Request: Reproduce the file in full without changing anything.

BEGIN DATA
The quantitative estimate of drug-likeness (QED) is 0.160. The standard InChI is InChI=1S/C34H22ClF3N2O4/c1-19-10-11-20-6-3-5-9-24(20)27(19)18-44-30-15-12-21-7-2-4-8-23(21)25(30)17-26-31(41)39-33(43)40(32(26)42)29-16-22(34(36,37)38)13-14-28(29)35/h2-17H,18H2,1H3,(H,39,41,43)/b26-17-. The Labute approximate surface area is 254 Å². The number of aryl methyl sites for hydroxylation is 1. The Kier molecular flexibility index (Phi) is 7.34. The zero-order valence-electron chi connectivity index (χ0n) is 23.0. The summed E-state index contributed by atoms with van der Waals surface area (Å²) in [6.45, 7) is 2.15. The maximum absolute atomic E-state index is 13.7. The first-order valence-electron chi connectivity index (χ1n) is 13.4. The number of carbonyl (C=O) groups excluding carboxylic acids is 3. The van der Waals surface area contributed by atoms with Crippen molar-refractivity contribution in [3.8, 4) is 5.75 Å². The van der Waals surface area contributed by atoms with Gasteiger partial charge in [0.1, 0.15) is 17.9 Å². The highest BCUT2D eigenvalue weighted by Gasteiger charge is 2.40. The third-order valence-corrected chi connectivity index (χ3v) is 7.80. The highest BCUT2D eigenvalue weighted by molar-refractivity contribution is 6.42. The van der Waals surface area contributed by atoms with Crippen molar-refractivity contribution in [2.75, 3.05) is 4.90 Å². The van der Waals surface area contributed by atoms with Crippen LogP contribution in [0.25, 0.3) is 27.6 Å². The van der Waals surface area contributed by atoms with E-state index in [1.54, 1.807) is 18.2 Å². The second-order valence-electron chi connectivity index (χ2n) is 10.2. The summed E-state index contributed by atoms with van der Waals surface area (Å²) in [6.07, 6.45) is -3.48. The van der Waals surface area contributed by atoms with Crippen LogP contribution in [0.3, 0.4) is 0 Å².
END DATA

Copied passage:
The quantitative estimate of drug-likeness (QED) is 0.160. The standard InChI is InChI=1S/C34H22ClF3N2O4/c1-19-10-11-20-6-3-5-9-24(20)27(19)18-44-30-15-12-21-7-2-4-8-23(21)25(30)17-26-31(41)39-33(43)40(32(26)42)29-16-22(34(36,37)38)13-14-28(29)35/h2-17H,18H2,1H3,(H,39,41,43)/b26-17-. The Labute approximate surface area is 254 Å². The number of aryl methyl sites for hydroxylation is 1. The Kier molecular flexibility index (Phi) is 7.34. The zero-order valence-electron chi connectivity index (χ0n) is 23.0. The summed E-state index contributed by atoms with van der Waals surface area (Å²) in [6.45, 7) is 2.15. The maximum absolute atomic E-state index is 13.7. The first-order valence-electron chi connectivity index (χ1n) is 13.4. The number of carbonyl (C=O) groups excluding carboxylic acids is 3. The van der Waals surface area contributed by atoms with Crippen molar-refractivity contribution in [3.8, 4) is 5.75 Å². The van der Waals surface area contributed by atoms with Gasteiger partial charge in [0.1, 0.15) is 17.9 Å². The highest BCUT2D eigenvalue weighted by Gasteiger charge is 2.40. The third-order valence-corrected chi connectivity index (χ3v) is 7.80. The highest BCUT2D eigenvalue weighted by molar-refractivity contribution is 6.42. The van der Waals surface area contributed by atoms with Crippen molar-refractivity contribution in [2.75, 3.05) is 4.90 Å². The van der Waals surface area contributed by atoms with Crippen LogP contribution in [0.25, 0.3) is 27.6 Å². The van der Waals surface area contributed by atoms with E-state index in [1.54, 1.807) is 18.2 Å². The second-order valence-electron chi connectivity index (χ2n) is 10.2. The summed E-state index contributed by atoms with van der Waals surface area (Å²) in [6.07, 6.45) is -3.48. The van der Waals surface area contributed by atoms with Crippen LogP contribution in [0.3, 0.4) is 0 Å².